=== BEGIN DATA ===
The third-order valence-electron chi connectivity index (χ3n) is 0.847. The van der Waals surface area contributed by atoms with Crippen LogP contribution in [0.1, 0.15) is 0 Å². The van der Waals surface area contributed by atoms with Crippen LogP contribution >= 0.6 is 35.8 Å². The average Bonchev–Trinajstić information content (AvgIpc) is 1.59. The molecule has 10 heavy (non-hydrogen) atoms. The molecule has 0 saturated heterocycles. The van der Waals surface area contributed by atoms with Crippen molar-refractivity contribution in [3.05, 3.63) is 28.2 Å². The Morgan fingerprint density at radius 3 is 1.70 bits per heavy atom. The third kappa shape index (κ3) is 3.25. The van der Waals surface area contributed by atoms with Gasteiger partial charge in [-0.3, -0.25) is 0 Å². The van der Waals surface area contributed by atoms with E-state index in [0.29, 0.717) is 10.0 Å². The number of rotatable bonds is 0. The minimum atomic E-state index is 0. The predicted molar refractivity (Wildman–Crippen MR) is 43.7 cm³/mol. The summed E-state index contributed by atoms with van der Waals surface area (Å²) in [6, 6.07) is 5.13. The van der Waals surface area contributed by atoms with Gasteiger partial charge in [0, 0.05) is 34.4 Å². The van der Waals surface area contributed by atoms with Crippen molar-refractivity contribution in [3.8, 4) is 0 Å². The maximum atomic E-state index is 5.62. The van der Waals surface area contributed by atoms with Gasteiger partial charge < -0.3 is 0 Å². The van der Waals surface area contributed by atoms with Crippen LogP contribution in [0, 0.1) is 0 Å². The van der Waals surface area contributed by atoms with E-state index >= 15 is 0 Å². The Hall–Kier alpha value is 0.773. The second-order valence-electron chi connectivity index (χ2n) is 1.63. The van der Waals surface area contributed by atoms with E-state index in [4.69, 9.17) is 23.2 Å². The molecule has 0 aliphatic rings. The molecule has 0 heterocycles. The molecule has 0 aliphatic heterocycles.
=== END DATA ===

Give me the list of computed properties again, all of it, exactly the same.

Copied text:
The third-order valence-electron chi connectivity index (χ3n) is 0.847. The van der Waals surface area contributed by atoms with Crippen LogP contribution in [0.1, 0.15) is 0 Å². The van der Waals surface area contributed by atoms with Crippen LogP contribution >= 0.6 is 35.8 Å². The average Bonchev–Trinajstić information content (AvgIpc) is 1.59. The molecule has 10 heavy (non-hydrogen) atoms. The molecule has 0 saturated heterocycles. The van der Waals surface area contributed by atoms with Crippen molar-refractivity contribution in [3.05, 3.63) is 28.2 Å². The Morgan fingerprint density at radius 3 is 1.70 bits per heavy atom. The third kappa shape index (κ3) is 3.25. The van der Waals surface area contributed by atoms with Gasteiger partial charge in [-0.3, -0.25) is 0 Å². The van der Waals surface area contributed by atoms with E-state index in [0.29, 0.717) is 10.0 Å². The number of rotatable bonds is 0. The minimum atomic E-state index is 0. The predicted molar refractivity (Wildman–Crippen MR) is 43.7 cm³/mol. The summed E-state index contributed by atoms with van der Waals surface area (Å²) in [6, 6.07) is 5.13. The van der Waals surface area contributed by atoms with Gasteiger partial charge in [0, 0.05) is 34.4 Å². The van der Waals surface area contributed by atoms with Crippen molar-refractivity contribution in [3.8, 4) is 0 Å². The maximum atomic E-state index is 5.62. The van der Waals surface area contributed by atoms with Gasteiger partial charge < -0.3 is 0 Å². The van der Waals surface area contributed by atoms with Crippen LogP contribution in [0, 0.1) is 0 Å². The van der Waals surface area contributed by atoms with E-state index >= 15 is 0 Å². The Hall–Kier alpha value is 0.773. The second-order valence-electron chi connectivity index (χ2n) is 1.63. The van der Waals surface area contributed by atoms with E-state index in [4.69, 9.17) is 23.2 Å². The molecule has 0 aliphatic rings. The molecule has 0 heterocycles. The molecule has 0 aliphatic heterocycles.